McKINNEY, Texas (CBSDFW.COM) – A controversial McKinney City Council Member has lost his seat in a recall election Tuesday, Nov. 3.
La’Shadion Shemwell drew criticism back in October 2019, when during a city council meeting, he called for a “black state of emergency” in Texas.
The call was a response to the deadly shooting of Fort Worth woman Atatiana Jefferson in her home days earlier by a Fort Worth officer resigned and was charged with murder.
A group of citizens got enough signatures on a petition to force the recall election after a series of incidents involving Shemwell, including him getting arrested twice while in office.
The recall election was originally planned for May, but was delayed until November due to the coronavirus.
Shemwell released the following statement on being recalled:
“This is not the outcome we wanted, but one we fully expected. Tonight’s recall election proved exactly why the City of McKinney is being sued in court for violating the Voting Rights Act and racial discrimination regarding its recall election changes. Since the day I was elected, officials have advocated for my recall. I issued a Black State of Emergency proclamation because I believed our community was being targeted and subjected to systemic violence that needed to be addressed. As only the second ever Black elected official in McKinney, I also became a target.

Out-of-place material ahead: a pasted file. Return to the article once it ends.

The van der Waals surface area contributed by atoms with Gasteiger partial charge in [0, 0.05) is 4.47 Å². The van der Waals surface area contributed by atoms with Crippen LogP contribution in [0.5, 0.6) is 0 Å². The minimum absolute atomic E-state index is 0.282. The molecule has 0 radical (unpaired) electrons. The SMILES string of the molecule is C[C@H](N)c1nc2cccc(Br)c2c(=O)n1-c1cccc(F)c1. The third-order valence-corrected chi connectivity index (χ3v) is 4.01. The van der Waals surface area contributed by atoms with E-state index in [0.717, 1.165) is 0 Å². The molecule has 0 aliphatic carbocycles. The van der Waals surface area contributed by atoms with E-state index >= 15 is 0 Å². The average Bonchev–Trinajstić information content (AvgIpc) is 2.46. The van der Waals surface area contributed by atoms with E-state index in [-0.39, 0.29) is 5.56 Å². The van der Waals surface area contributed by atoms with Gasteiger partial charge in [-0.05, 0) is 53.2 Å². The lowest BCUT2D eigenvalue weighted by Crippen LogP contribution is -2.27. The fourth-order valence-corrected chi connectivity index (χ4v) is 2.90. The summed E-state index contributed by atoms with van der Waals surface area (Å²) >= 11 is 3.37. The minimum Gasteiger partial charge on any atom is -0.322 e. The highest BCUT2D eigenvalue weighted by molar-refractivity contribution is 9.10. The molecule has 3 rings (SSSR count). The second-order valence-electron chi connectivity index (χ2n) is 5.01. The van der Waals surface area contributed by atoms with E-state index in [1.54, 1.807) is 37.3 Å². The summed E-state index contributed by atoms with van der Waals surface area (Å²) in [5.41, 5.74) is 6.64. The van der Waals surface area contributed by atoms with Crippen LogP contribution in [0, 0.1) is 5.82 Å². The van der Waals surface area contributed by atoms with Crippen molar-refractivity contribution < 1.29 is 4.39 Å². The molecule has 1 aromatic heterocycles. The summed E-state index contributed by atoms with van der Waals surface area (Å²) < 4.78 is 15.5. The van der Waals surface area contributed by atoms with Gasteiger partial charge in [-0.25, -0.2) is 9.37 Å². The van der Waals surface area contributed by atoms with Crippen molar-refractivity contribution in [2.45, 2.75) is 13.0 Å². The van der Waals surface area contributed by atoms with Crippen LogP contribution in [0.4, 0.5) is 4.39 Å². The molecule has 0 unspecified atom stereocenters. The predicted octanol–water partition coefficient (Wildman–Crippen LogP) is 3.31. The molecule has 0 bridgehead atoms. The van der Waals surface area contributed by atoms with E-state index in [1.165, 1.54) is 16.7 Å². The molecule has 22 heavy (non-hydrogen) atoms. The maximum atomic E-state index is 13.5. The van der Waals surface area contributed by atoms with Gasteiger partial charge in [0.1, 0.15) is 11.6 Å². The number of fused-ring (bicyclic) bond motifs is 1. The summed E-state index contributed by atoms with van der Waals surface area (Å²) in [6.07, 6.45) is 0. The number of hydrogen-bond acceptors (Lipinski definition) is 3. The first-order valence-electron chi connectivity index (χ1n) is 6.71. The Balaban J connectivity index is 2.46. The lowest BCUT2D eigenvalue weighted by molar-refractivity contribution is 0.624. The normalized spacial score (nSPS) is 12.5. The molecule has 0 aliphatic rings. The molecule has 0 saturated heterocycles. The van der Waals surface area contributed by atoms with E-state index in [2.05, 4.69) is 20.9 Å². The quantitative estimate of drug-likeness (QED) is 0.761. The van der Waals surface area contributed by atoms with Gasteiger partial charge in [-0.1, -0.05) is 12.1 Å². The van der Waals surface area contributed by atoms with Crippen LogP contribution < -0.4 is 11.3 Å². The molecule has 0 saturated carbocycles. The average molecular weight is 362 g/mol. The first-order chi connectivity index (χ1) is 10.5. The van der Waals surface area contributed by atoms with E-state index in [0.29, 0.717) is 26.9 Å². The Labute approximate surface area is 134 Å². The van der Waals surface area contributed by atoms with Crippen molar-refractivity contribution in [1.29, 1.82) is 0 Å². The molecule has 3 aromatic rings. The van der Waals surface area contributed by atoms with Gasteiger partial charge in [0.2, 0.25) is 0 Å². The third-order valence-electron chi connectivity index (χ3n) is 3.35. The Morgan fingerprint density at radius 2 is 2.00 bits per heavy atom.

Despite overcoming the obstacles and hurdles involved in being a Black candidate in a predominantly white city, this so-often-forgotten community beat the odds. I was eager to serve my district and my city, but the city and some of its leaders were upset. The only way they could get rid of me was to constantly move the goal posts and change the rules.
They said I didn’t belong on the city council and didn’t deserve my seat in District 1, the only majority-minority district in the city.
When they couldn’t beat me in my single-member district, they decided they would change the city charter and force me to be recalled by the entire city, rather than by the district in which I was elected. They lowered the number of recall petition signatures needed to recall me. They expanded the number of days they would be allowed to collect those signatures.
The purpose of these efforts was to dilute the voting strength of Black and Latino voters in McKinney by expanding the recall to encompass a city that is classified as nearly 80% white. They wanted to make sure that me and my constituents knew our place in the city. No Black or Latino candidate has ever won citywide in McKinney, and the City’s recall efforts guaranteed that I would lose my seat.
Despite all of this, the fight is not over. I’m grateful for everyone who has supported me through this recall, and those who will continue to support me going forward. I have stated from the beginning I would fight this illegal recall process in court, and that is what I will continue to do, not just for me but for every diluted voter and diluted voter and disenfranchised voice in this city.”
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